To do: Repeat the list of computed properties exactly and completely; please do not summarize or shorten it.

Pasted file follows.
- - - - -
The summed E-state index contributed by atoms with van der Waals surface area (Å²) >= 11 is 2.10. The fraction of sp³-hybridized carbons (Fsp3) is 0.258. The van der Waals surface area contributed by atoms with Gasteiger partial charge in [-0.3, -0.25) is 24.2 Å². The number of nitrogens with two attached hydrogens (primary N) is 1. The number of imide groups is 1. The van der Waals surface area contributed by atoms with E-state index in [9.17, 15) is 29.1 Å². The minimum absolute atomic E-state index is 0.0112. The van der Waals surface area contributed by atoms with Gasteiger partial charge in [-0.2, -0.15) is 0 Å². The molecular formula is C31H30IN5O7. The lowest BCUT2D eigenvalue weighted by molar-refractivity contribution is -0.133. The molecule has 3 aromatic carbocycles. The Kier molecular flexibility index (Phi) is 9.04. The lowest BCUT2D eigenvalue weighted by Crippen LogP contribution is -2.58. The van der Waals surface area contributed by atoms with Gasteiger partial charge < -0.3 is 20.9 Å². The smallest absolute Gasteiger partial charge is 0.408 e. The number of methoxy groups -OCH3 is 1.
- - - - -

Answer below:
The summed E-state index contributed by atoms with van der Waals surface area (Å²) >= 11 is 2.10. The fraction of sp³-hybridized carbons (Fsp3) is 0.258. The van der Waals surface area contributed by atoms with Gasteiger partial charge in [-0.3, -0.25) is 24.2 Å². The number of nitrogens with two attached hydrogens (primary N) is 1. The number of imide groups is 1. The van der Waals surface area contributed by atoms with E-state index in [9.17, 15) is 29.1 Å². The minimum absolute atomic E-state index is 0.0112. The van der Waals surface area contributed by atoms with Gasteiger partial charge in [-0.2, -0.15) is 0 Å². The molecular formula is C31H30IN5O7. The lowest BCUT2D eigenvalue weighted by molar-refractivity contribution is -0.133. The molecule has 3 aromatic carbocycles. The Kier molecular flexibility index (Phi) is 9.04. The lowest BCUT2D eigenvalue weighted by Crippen LogP contribution is -2.58. The van der Waals surface area contributed by atoms with Gasteiger partial charge < -0.3 is 20.9 Å². The smallest absolute Gasteiger partial charge is 0.408 e. The number of methoxy groups -OCH3 is 1.